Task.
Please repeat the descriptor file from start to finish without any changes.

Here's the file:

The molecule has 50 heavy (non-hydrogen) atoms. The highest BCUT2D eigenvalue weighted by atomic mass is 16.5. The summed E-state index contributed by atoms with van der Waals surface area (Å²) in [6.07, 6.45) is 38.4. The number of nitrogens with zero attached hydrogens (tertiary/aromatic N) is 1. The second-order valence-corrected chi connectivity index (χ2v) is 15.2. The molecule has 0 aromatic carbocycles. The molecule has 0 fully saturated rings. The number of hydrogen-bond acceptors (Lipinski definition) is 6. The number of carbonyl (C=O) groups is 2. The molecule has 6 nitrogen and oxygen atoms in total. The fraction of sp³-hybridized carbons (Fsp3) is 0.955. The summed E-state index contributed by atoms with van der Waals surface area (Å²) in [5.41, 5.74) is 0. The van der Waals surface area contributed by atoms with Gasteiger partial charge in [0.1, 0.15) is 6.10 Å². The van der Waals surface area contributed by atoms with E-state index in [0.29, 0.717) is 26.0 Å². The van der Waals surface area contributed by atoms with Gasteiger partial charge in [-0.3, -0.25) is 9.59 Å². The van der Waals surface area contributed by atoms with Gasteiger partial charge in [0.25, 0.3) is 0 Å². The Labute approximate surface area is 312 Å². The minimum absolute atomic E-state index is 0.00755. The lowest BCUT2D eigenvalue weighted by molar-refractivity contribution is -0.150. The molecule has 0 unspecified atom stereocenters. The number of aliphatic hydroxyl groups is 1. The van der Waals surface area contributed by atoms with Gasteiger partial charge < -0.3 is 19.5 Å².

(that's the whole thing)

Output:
The molecule has 50 heavy (non-hydrogen) atoms. The highest BCUT2D eigenvalue weighted by atomic mass is 16.5. The summed E-state index contributed by atoms with van der Waals surface area (Å²) in [6.07, 6.45) is 38.4. The number of nitrogens with zero attached hydrogens (tertiary/aromatic N) is 1. The second-order valence-corrected chi connectivity index (χ2v) is 15.2. The molecule has 0 aromatic carbocycles. The molecule has 0 fully saturated rings. The number of hydrogen-bond acceptors (Lipinski definition) is 6. The number of carbonyl (C=O) groups is 2. The molecule has 6 nitrogen and oxygen atoms in total. The fraction of sp³-hybridized carbons (Fsp3) is 0.955. The summed E-state index contributed by atoms with van der Waals surface area (Å²) in [5.41, 5.74) is 0. The van der Waals surface area contributed by atoms with Gasteiger partial charge in [0.1, 0.15) is 6.10 Å². The van der Waals surface area contributed by atoms with E-state index in [0.29, 0.717) is 26.0 Å². The van der Waals surface area contributed by atoms with Gasteiger partial charge in [-0.3, -0.25) is 9.59 Å². The van der Waals surface area contributed by atoms with Gasteiger partial charge in [0.25, 0.3) is 0 Å². The Labute approximate surface area is 312 Å². The minimum absolute atomic E-state index is 0.00755. The lowest BCUT2D eigenvalue weighted by molar-refractivity contribution is -0.150. The molecule has 0 unspecified atom stereocenters. The number of aliphatic hydroxyl groups is 1. The van der Waals surface area contributed by atoms with Gasteiger partial charge < -0.3 is 19.5 Å².